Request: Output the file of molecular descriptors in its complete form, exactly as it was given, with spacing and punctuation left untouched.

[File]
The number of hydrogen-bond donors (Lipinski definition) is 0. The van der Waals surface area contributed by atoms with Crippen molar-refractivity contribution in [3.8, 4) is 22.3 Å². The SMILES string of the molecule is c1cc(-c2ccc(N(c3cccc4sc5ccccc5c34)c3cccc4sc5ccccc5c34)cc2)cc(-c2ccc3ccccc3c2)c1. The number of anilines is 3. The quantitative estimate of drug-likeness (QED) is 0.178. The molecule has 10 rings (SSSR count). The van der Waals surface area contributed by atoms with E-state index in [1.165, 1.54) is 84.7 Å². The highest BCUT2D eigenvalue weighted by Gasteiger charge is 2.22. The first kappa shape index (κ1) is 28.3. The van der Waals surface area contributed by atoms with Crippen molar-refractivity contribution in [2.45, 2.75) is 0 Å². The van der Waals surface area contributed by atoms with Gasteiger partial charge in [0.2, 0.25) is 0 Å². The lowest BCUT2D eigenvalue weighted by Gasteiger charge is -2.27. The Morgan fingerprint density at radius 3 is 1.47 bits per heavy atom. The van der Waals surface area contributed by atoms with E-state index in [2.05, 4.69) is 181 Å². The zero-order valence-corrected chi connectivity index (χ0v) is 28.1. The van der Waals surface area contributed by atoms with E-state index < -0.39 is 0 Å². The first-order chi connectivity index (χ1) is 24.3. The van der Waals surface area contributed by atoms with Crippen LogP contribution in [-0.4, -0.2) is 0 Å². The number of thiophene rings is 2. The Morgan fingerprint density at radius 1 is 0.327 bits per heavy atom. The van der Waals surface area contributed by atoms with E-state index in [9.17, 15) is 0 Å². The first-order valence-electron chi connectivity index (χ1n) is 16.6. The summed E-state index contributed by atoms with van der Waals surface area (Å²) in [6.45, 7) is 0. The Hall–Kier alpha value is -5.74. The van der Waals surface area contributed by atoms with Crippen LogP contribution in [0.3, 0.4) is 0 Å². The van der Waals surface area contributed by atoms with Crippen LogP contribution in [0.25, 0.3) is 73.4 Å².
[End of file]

The number of hydrogen-bond donors (Lipinski definition) is 0. The van der Waals surface area contributed by atoms with Crippen molar-refractivity contribution in [3.8, 4) is 22.3 Å². The SMILES string of the molecule is c1cc(-c2ccc(N(c3cccc4sc5ccccc5c34)c3cccc4sc5ccccc5c34)cc2)cc(-c2ccc3ccccc3c2)c1. The number of anilines is 3. The quantitative estimate of drug-likeness (QED) is 0.178. The molecule has 10 rings (SSSR count). The van der Waals surface area contributed by atoms with E-state index in [1.165, 1.54) is 84.7 Å². The highest BCUT2D eigenvalue weighted by Gasteiger charge is 2.22. The first kappa shape index (κ1) is 28.3. The van der Waals surface area contributed by atoms with Crippen molar-refractivity contribution in [2.45, 2.75) is 0 Å². The van der Waals surface area contributed by atoms with Gasteiger partial charge in [0.2, 0.25) is 0 Å². The lowest BCUT2D eigenvalue weighted by Gasteiger charge is -2.27. The Morgan fingerprint density at radius 3 is 1.47 bits per heavy atom. The van der Waals surface area contributed by atoms with E-state index in [2.05, 4.69) is 181 Å². The zero-order valence-corrected chi connectivity index (χ0v) is 28.1. The van der Waals surface area contributed by atoms with E-state index < -0.39 is 0 Å². The first-order chi connectivity index (χ1) is 24.3. The van der Waals surface area contributed by atoms with Crippen LogP contribution in [-0.4, -0.2) is 0 Å². The number of thiophene rings is 2. The Morgan fingerprint density at radius 1 is 0.327 bits per heavy atom. The van der Waals surface area contributed by atoms with E-state index in [9.17, 15) is 0 Å². The first-order valence-electron chi connectivity index (χ1n) is 16.6. The summed E-state index contributed by atoms with van der Waals surface area (Å²) in [6.45, 7) is 0. The Hall–Kier alpha value is -5.74. The van der Waals surface area contributed by atoms with Crippen LogP contribution in [0.3, 0.4) is 0 Å². The van der Waals surface area contributed by atoms with Crippen LogP contribution in [0.25, 0.3) is 73.4 Å².